Mawdryn Undead also makes the first explicit statement in the series that the current Doctor is the fifth incarnation. The Doctor clearly states that he has eight incarnations left after his present one, confirming that there were no earlier incarnations before the televised First, played by William Hartnell.

The Doctor cites the "Blinovitch Limitation Effect" as the reason for the temporal energy discharge resulting from the meeting of the two Brigadiers; this was first mentioned in the Third Doctor serial Day of the Daleks. However, the effect does not seem to apply to Time Lords, or it can at least be mitigated, as the Doctor has met his prior incarnations on several occasions (the difference between incarnations may itself be an explanation). In the fourth episode, the Doctor says he might try to "reverse the polarity of the neutron flow", a phrase often associated with the Third Doctor.

The Doctor refers to several people that he worked with in UNIT, namely Sergeant Benton, Harry Sullivan, Jo Grant, Sarah Jane Smith and Liz Shaw. In a rare case of an explicit calendar date being applied to the UNIT timeline, the Brigadier indicates that Benton left UNIT in 1979 and became a used-car salesman, and that Sullivan had been seconded into doing secret government work at some point prior to 1983. The episode also establishes that the Brigadier left UNIT in 1976 and became a teacher, although the serials The Five Doctors and Battlefield establish that he later re-established his relationship with the organization. (See UNIT dating controversy.)

Nyssa mentions that she wishes the Zero Room hadn't been destroyed (as seen in Castrovalva) so that Mawdryn, believed to be the Doctor, could properly regenerate.

Production[edit]

Episode Title Run time Original air date UK viewers
(millions) [2]
1 "Part One" 24:03 1 February 1983 (1983-02-01) 6.5
2 "Part Two" 24:33 2 February 1983 (1983-02-02) 7.5
3 "Part Three" 24:32 8 February 1983 (1983-02-08) 7.4
4 "Part Four" 24:33 9 February 1983 (1983-02-09) 7.7

Mawdryn Undead was a replacement for an earlier script, The Song of the Space Whale, by Pat Mills. That script fell through when Mills and script editor Eric Saward could not agree on certain elements of the story. Instead, Peter Grimwade quickly produced Mawdryn Undead to fill the gap in the production schedule and provide the first instalment of the Black Guardian Trilogy. The Song of the Space Whale was later renamed The Song of Megaptera and made into an audio drama by Big Finish Productions for their Doctor Who The Lost Stories range.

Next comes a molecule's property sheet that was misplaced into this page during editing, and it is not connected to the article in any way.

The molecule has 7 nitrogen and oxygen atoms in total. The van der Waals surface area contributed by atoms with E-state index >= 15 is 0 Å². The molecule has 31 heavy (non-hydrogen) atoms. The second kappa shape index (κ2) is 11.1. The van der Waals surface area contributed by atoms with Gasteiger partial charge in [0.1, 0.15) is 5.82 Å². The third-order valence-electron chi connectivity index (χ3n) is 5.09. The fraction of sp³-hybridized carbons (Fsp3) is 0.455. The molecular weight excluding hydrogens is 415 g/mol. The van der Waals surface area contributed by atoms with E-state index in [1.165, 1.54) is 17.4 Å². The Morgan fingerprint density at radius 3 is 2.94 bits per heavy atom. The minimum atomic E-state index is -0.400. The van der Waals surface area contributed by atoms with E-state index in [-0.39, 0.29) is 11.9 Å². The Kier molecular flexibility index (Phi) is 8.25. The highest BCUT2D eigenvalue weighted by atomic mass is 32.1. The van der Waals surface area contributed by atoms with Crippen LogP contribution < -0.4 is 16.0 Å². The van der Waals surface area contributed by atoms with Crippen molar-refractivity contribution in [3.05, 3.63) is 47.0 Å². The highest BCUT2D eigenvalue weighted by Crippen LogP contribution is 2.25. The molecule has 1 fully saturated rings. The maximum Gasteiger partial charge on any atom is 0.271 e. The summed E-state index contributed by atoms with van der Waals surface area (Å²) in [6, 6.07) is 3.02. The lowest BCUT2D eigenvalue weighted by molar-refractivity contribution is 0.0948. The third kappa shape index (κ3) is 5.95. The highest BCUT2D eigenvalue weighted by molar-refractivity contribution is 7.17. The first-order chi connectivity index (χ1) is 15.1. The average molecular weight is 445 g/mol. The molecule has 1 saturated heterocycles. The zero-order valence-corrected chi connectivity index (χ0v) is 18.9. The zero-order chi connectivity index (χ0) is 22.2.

Cast notes[edit]

The original intent of the production team was for the character of Ian Chesterton, one of the original regulars from the series' first two seasons from 1963–1965, to return for a guest appearance in this story; hence the school setting, as Chesterton was a science teacher, and the Brigadier's being issued with another TARDIS homing device. However, actor William Russell proved to be unavailable. Some consideration was given to using instead the character of Harry Sullivan, who was a regular in the programme for a season in the mid-1970s, before the return of Lethbridge-Stewart was eventually decided upon.

David Collings, who played Mawdryn, also appeared in the Fourth Doctor serials Revenge of the Cybermen as Vorus and The Robots of Death as Poul, and would himself play an alternate Doctor in Big Finish Productions' Doctor Who Unbound audio play, Full Fathom Five. Angus MacKay previously played Borusa in The Deadly Assassin. John Nathan-Turner felt that Mark Strickson's blond hair didn't stand out well enough from Peter Davison's blond hair. He initially asked Strickson to shave his head, but when Strickson declined, Turner decided that Strickson's hair should be dyed red.

Commercial releases[edit]

In print[edit]

Mawdryn Undead
Doctor Who Mawdryn Undead.jpg
Author Peter Grimwade
Series Doctor Who book:
Target novelisations
Release number
82
Publisher Target Books
Publication date
12 January 1984
ISBN 0-426-19393-8

A novelisation of this serial, written by Peter Grimwade, was published by Target Books in August 1983.

Home media[edit]

Mawdryn Undead was released on VHS in November 1992. It was released on DVD as part of the Black Guardian Trilogy on 10 August 2009 (Region 2),[3] with a commentary by Peter Davison, Mark Strickson, Nicholas Courtney and Eric Saward and an option to view the story with new CGI effects. The serial was also released in issue 50 of the Doctor Who DVD Files, published 1 December 2010.

References[edit]

  1. ^ From the Doctor Who Magazine series overview, in issue 407 (pp26-29). The Discontinuity Guide, which counts the unbroadcast serial Shada, lists this as story number 126. Region 1 DVD releases follow The Discontinuity Guide numbering system.
  2. ^ "Ratings Guide". Doctor Who News. Retrieved 28 May 2017. 
  3. ^ "Doctor Who - The Black Guardian Trilogy: Mawdryn Undead / Terminus / Enlightenment DVD". Amazon.co.uk. Retrieved 2013-10-09. 

External links[edit]

Reviews[edit]

Target novelisation[edit]